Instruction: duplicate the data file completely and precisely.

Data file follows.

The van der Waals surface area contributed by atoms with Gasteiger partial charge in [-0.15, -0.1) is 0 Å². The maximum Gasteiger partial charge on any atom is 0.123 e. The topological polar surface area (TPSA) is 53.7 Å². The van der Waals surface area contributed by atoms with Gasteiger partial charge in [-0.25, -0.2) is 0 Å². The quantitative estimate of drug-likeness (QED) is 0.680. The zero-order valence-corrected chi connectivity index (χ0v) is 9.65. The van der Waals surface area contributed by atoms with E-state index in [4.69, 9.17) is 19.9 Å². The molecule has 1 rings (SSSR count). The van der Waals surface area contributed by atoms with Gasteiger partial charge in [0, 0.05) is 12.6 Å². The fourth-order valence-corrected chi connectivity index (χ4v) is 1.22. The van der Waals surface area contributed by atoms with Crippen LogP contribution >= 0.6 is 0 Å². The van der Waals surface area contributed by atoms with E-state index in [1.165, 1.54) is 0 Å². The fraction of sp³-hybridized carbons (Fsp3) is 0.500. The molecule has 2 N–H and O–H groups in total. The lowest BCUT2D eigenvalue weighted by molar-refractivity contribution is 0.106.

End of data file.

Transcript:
The van der Waals surface area contributed by atoms with Gasteiger partial charge in [-0.15, -0.1) is 0 Å². The maximum Gasteiger partial charge on any atom is 0.123 e. The topological polar surface area (TPSA) is 53.7 Å². The van der Waals surface area contributed by atoms with Gasteiger partial charge in [-0.25, -0.2) is 0 Å². The quantitative estimate of drug-likeness (QED) is 0.680. The zero-order valence-corrected chi connectivity index (χ0v) is 9.65. The van der Waals surface area contributed by atoms with E-state index in [4.69, 9.17) is 19.9 Å². The molecule has 1 rings (SSSR count). The van der Waals surface area contributed by atoms with Gasteiger partial charge in [0, 0.05) is 12.6 Å². The fourth-order valence-corrected chi connectivity index (χ4v) is 1.22. The van der Waals surface area contributed by atoms with Crippen LogP contribution >= 0.6 is 0 Å². The van der Waals surface area contributed by atoms with E-state index in [1.165, 1.54) is 0 Å². The fraction of sp³-hybridized carbons (Fsp3) is 0.500. The molecule has 2 N–H and O–H groups in total. The lowest BCUT2D eigenvalue weighted by molar-refractivity contribution is 0.106.